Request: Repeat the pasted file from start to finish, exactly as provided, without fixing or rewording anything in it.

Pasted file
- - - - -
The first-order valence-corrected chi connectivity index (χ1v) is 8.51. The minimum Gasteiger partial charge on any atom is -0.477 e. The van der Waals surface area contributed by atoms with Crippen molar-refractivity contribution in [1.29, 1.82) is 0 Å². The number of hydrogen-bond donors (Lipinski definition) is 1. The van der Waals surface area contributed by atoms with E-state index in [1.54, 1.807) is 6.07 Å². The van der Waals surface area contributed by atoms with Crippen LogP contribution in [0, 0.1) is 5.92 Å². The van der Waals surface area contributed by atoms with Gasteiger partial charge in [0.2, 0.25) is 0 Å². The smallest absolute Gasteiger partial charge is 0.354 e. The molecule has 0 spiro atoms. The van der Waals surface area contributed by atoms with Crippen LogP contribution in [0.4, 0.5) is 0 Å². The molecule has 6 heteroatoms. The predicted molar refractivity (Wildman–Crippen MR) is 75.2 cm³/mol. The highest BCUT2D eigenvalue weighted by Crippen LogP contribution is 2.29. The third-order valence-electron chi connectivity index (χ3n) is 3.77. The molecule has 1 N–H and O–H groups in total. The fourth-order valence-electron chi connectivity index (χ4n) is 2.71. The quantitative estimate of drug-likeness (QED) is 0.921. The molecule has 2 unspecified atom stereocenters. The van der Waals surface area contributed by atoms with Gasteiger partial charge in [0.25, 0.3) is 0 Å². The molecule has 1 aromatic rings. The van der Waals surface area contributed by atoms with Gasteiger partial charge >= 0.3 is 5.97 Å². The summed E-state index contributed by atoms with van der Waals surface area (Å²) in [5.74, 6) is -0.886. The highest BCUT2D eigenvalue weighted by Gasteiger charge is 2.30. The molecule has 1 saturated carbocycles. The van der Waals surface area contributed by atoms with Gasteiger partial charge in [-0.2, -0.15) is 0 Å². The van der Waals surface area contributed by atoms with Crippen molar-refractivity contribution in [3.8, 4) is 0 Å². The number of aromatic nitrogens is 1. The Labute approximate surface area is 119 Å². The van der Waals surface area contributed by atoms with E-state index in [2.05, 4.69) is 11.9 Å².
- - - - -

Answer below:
The first-order valence-corrected chi connectivity index (χ1v) is 8.51. The minimum Gasteiger partial charge on any atom is -0.477 e. The van der Waals surface area contributed by atoms with Crippen molar-refractivity contribution in [1.29, 1.82) is 0 Å². The number of hydrogen-bond donors (Lipinski definition) is 1. The van der Waals surface area contributed by atoms with E-state index in [1.54, 1.807) is 6.07 Å². The van der Waals surface area contributed by atoms with Crippen LogP contribution in [0, 0.1) is 5.92 Å². The van der Waals surface area contributed by atoms with Gasteiger partial charge in [0.2, 0.25) is 0 Å². The smallest absolute Gasteiger partial charge is 0.354 e. The molecule has 0 spiro atoms. The van der Waals surface area contributed by atoms with Crippen LogP contribution in [0.4, 0.5) is 0 Å². The molecule has 6 heteroatoms. The predicted molar refractivity (Wildman–Crippen MR) is 75.2 cm³/mol. The highest BCUT2D eigenvalue weighted by Crippen LogP contribution is 2.29. The third-order valence-electron chi connectivity index (χ3n) is 3.77. The molecule has 1 N–H and O–H groups in total. The fourth-order valence-electron chi connectivity index (χ4n) is 2.71. The quantitative estimate of drug-likeness (QED) is 0.921. The molecule has 2 unspecified atom stereocenters. The van der Waals surface area contributed by atoms with Gasteiger partial charge in [0.25, 0.3) is 0 Å². The molecule has 1 aromatic rings. The van der Waals surface area contributed by atoms with Gasteiger partial charge >= 0.3 is 5.97 Å². The summed E-state index contributed by atoms with van der Waals surface area (Å²) in [5.74, 6) is -0.886. The highest BCUT2D eigenvalue weighted by Gasteiger charge is 2.30. The molecule has 1 saturated carbocycles. The van der Waals surface area contributed by atoms with Gasteiger partial charge in [-0.2, -0.15) is 0 Å². The van der Waals surface area contributed by atoms with Crippen molar-refractivity contribution in [3.8, 4) is 0 Å². The number of aromatic nitrogens is 1. The Labute approximate surface area is 119 Å². The van der Waals surface area contributed by atoms with E-state index in [2.05, 4.69) is 11.9 Å².